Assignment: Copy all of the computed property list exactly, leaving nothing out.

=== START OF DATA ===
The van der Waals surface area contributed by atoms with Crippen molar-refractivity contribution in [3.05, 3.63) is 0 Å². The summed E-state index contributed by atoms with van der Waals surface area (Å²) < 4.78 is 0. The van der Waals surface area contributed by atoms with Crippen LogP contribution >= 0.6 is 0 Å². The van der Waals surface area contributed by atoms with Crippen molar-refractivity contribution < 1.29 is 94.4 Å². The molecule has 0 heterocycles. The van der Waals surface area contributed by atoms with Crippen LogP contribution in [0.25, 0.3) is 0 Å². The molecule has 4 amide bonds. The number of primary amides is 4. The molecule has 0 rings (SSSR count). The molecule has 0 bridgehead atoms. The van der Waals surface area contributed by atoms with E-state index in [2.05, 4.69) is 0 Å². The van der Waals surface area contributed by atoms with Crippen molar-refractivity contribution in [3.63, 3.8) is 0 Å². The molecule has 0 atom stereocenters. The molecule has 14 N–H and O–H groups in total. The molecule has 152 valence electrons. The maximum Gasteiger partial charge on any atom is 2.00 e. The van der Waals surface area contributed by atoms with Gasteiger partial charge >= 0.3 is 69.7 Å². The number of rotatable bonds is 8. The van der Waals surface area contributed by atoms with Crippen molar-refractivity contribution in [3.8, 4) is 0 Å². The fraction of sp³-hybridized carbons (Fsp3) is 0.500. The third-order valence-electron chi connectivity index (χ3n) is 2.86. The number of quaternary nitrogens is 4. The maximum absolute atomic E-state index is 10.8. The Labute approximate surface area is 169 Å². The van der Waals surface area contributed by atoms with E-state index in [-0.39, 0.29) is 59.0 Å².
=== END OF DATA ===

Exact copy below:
The van der Waals surface area contributed by atoms with Crippen molar-refractivity contribution in [3.05, 3.63) is 0 Å². The summed E-state index contributed by atoms with van der Waals surface area (Å²) < 4.78 is 0. The van der Waals surface area contributed by atoms with Crippen LogP contribution >= 0.6 is 0 Å². The van der Waals surface area contributed by atoms with Crippen molar-refractivity contribution < 1.29 is 94.4 Å². The molecule has 0 heterocycles. The van der Waals surface area contributed by atoms with Crippen LogP contribution in [0.25, 0.3) is 0 Å². The molecule has 4 amide bonds. The number of primary amides is 4. The molecule has 0 rings (SSSR count). The molecule has 0 bridgehead atoms. The van der Waals surface area contributed by atoms with E-state index in [2.05, 4.69) is 0 Å². The van der Waals surface area contributed by atoms with Crippen molar-refractivity contribution in [3.63, 3.8) is 0 Å². The molecule has 0 atom stereocenters. The molecule has 14 N–H and O–H groups in total. The molecule has 152 valence electrons. The maximum Gasteiger partial charge on any atom is 2.00 e. The van der Waals surface area contributed by atoms with Gasteiger partial charge >= 0.3 is 69.7 Å². The number of rotatable bonds is 8. The van der Waals surface area contributed by atoms with Crippen molar-refractivity contribution in [3.8, 4) is 0 Å². The fraction of sp³-hybridized carbons (Fsp3) is 0.500. The third-order valence-electron chi connectivity index (χ3n) is 2.86. The number of quaternary nitrogens is 4. The maximum absolute atomic E-state index is 10.8. The Labute approximate surface area is 169 Å². The van der Waals surface area contributed by atoms with E-state index in [-0.39, 0.29) is 59.0 Å².